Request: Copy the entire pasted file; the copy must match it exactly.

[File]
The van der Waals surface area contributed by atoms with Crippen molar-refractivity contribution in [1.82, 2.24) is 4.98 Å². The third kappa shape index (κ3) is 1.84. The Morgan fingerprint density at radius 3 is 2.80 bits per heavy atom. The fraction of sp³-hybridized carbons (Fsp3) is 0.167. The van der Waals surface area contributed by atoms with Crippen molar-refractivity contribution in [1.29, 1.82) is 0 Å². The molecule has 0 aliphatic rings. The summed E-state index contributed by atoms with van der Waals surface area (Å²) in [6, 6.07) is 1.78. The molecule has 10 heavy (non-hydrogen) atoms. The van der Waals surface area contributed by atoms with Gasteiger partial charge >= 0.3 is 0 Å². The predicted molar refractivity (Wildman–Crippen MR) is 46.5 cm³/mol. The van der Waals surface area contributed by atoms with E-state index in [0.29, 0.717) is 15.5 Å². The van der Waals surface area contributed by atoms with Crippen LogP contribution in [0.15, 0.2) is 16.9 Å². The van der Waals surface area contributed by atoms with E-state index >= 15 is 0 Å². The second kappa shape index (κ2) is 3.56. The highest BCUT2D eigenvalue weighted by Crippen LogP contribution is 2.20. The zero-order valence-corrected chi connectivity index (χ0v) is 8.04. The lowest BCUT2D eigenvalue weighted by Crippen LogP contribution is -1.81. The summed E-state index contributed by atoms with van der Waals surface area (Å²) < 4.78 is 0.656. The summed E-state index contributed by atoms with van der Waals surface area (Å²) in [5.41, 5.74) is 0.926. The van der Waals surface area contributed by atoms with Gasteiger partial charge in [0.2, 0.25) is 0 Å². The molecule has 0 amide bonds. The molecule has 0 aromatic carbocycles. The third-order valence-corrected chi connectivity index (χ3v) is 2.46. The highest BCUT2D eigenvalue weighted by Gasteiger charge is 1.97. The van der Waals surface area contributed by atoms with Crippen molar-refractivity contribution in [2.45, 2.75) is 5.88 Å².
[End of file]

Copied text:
The van der Waals surface area contributed by atoms with Crippen molar-refractivity contribution in [1.82, 2.24) is 4.98 Å². The third kappa shape index (κ3) is 1.84. The Morgan fingerprint density at radius 3 is 2.80 bits per heavy atom. The fraction of sp³-hybridized carbons (Fsp3) is 0.167. The van der Waals surface area contributed by atoms with Crippen molar-refractivity contribution in [1.29, 1.82) is 0 Å². The molecule has 0 aliphatic rings. The summed E-state index contributed by atoms with van der Waals surface area (Å²) in [6, 6.07) is 1.78. The molecule has 10 heavy (non-hydrogen) atoms. The van der Waals surface area contributed by atoms with Gasteiger partial charge >= 0.3 is 0 Å². The predicted molar refractivity (Wildman–Crippen MR) is 46.5 cm³/mol. The van der Waals surface area contributed by atoms with E-state index in [0.29, 0.717) is 15.5 Å². The van der Waals surface area contributed by atoms with Crippen LogP contribution in [0.15, 0.2) is 16.9 Å². The van der Waals surface area contributed by atoms with E-state index >= 15 is 0 Å². The second kappa shape index (κ2) is 3.56. The highest BCUT2D eigenvalue weighted by Crippen LogP contribution is 2.20. The zero-order valence-corrected chi connectivity index (χ0v) is 8.04. The lowest BCUT2D eigenvalue weighted by Crippen LogP contribution is -1.81. The summed E-state index contributed by atoms with van der Waals surface area (Å²) < 4.78 is 0.656. The summed E-state index contributed by atoms with van der Waals surface area (Å²) in [5.41, 5.74) is 0.926. The van der Waals surface area contributed by atoms with Gasteiger partial charge in [0.2, 0.25) is 0 Å². The molecule has 0 amide bonds. The molecule has 0 aromatic carbocycles. The third-order valence-corrected chi connectivity index (χ3v) is 2.46. The highest BCUT2D eigenvalue weighted by Gasteiger charge is 1.97. The van der Waals surface area contributed by atoms with Crippen molar-refractivity contribution in [2.45, 2.75) is 5.88 Å².